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Chinese policymakers are facing a challenging dilemma with interest rates and Renminbi liberalization
According to a fresh batch of data for December 2013 released by SWIFT, the Renminbi is now in 8th place in transactions volumes tracked by the global payments system. While constituting a meager 1.12% of global transactions, the amount has risen 15% since October 2013. That translates into a swift four places jump giving some results to the Chinese authorities’ efforts to boost the currency’s global use.
Unfortunately that might come at a cost to the Chinese economy since we have observed a rather uneasy few weeks for local money market rates in the country. Aside from continuing appreciation of the Renminbi that is putting some pressure on exporters, the main risks are to the broad financial system of China.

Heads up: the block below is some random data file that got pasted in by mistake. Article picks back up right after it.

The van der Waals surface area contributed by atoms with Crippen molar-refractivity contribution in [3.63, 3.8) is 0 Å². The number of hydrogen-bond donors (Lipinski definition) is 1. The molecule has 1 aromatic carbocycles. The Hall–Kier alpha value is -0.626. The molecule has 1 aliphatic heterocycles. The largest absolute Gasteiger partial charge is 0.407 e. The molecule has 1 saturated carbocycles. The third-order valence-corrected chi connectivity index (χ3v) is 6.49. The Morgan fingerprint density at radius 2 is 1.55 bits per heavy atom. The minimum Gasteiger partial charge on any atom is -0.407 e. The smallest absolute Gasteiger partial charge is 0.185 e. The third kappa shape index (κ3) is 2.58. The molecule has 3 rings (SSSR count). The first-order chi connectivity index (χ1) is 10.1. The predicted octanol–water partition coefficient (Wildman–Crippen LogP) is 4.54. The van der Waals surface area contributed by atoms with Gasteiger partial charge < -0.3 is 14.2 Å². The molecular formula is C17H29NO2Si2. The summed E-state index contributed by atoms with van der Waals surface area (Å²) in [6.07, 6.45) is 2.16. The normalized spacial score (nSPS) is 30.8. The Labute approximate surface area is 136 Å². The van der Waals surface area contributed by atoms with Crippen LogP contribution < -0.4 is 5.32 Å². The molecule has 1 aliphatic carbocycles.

PBOC Governor Zhou Xiaochuan is facing a dilemma – whether to risk further money markets turmoil or to act and tame the markets by risking future growth of the country’s economy as rates remain under strict government controls. Both choices are tough to make since the first option will likely lead to near term challenges, while the second exposes long term growth risks.
If the PBOC acts to reduce currently high short term interest rates pressures it will unleash further the dangerous dragon lurking in the country’s infamous shadow banking system. If it continues with its medium term interest rate liberalization strategy it will expose current financial system market players to higher debt burdens.
Both options will result in some pain (maybe a lot of it) – which medicine the PBOC chooses might determine the long term growth potential of the world’s second biggest economy. Financial liberalization brings along some risks, but staying in a tight government controlled environment is not a sustainable option for Chinese policymakers anymore.